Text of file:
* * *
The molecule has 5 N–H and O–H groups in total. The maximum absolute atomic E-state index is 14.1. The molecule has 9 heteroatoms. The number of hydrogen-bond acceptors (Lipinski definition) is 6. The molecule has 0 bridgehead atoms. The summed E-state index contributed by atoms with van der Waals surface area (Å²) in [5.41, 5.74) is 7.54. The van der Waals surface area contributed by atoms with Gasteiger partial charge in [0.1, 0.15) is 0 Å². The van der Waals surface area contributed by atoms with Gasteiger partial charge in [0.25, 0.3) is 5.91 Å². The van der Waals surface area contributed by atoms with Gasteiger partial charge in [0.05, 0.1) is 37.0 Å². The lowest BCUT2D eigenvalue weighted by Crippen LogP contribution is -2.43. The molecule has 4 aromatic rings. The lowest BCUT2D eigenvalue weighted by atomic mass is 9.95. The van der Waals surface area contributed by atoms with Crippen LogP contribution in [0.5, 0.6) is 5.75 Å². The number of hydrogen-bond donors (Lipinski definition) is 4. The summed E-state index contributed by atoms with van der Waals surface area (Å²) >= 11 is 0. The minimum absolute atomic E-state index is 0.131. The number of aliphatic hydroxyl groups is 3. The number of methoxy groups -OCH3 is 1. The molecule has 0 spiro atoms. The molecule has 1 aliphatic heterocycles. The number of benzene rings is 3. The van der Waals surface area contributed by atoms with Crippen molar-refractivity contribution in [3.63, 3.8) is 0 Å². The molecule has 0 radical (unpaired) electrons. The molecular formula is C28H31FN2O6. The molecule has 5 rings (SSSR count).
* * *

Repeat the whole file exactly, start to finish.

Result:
The molecule has 5 N–H and O–H groups in total. The maximum absolute atomic E-state index is 14.1. The molecule has 9 heteroatoms. The number of hydrogen-bond acceptors (Lipinski definition) is 6. The molecule has 0 bridgehead atoms. The summed E-state index contributed by atoms with van der Waals surface area (Å²) in [5.41, 5.74) is 7.54. The van der Waals surface area contributed by atoms with Gasteiger partial charge in [0.1, 0.15) is 0 Å². The van der Waals surface area contributed by atoms with Gasteiger partial charge in [0.25, 0.3) is 5.91 Å². The van der Waals surface area contributed by atoms with Gasteiger partial charge in [0.05, 0.1) is 37.0 Å². The lowest BCUT2D eigenvalue weighted by Crippen LogP contribution is -2.43. The molecule has 4 aromatic rings. The lowest BCUT2D eigenvalue weighted by atomic mass is 9.95. The van der Waals surface area contributed by atoms with Crippen LogP contribution in [0.5, 0.6) is 5.75 Å². The number of hydrogen-bond donors (Lipinski definition) is 4. The summed E-state index contributed by atoms with van der Waals surface area (Å²) >= 11 is 0. The minimum absolute atomic E-state index is 0.131. The number of aliphatic hydroxyl groups is 3. The number of methoxy groups -OCH3 is 1. The molecule has 0 spiro atoms. The molecule has 1 aliphatic heterocycles. The number of benzene rings is 3. The van der Waals surface area contributed by atoms with Crippen molar-refractivity contribution in [3.63, 3.8) is 0 Å². The molecule has 0 radical (unpaired) electrons. The molecular formula is C28H31FN2O6. The molecule has 5 rings (SSSR count).